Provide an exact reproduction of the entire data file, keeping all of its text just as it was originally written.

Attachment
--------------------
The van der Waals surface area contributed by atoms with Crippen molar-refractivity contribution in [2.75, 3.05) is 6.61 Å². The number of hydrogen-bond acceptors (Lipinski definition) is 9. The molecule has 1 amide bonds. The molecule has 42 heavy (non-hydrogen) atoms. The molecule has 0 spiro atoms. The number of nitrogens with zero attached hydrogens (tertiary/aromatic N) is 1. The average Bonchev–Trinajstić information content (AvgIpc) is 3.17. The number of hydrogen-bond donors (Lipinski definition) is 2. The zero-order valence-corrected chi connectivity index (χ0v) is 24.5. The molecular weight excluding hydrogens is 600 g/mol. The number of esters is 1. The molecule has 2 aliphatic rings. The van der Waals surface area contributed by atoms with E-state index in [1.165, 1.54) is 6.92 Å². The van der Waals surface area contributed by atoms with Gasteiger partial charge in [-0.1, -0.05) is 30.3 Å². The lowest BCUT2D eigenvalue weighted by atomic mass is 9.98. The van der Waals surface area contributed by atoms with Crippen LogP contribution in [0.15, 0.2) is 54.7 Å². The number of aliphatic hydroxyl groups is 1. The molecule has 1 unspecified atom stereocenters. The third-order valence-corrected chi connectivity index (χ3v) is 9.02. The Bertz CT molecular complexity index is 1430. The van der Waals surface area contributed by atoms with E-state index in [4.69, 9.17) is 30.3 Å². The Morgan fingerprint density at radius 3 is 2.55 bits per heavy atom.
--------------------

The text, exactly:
The van der Waals surface area contributed by atoms with Crippen molar-refractivity contribution in [2.75, 3.05) is 6.61 Å². The number of hydrogen-bond acceptors (Lipinski definition) is 9. The molecule has 1 amide bonds. The molecule has 42 heavy (non-hydrogen) atoms. The molecule has 0 spiro atoms. The number of nitrogens with zero attached hydrogens (tertiary/aromatic N) is 1. The average Bonchev–Trinajstić information content (AvgIpc) is 3.17. The number of hydrogen-bond donors (Lipinski definition) is 2. The zero-order valence-corrected chi connectivity index (χ0v) is 24.5. The molecular weight excluding hydrogens is 600 g/mol. The number of esters is 1. The molecule has 2 aliphatic rings. The van der Waals surface area contributed by atoms with E-state index in [1.165, 1.54) is 6.92 Å². The van der Waals surface area contributed by atoms with Gasteiger partial charge in [-0.1, -0.05) is 30.3 Å². The lowest BCUT2D eigenvalue weighted by atomic mass is 9.98. The van der Waals surface area contributed by atoms with Crippen LogP contribution in [0.15, 0.2) is 54.7 Å². The number of aliphatic hydroxyl groups is 1. The molecule has 1 unspecified atom stereocenters. The third-order valence-corrected chi connectivity index (χ3v) is 9.02. The Bertz CT molecular complexity index is 1430. The van der Waals surface area contributed by atoms with E-state index in [4.69, 9.17) is 30.3 Å². The Morgan fingerprint density at radius 3 is 2.55 bits per heavy atom.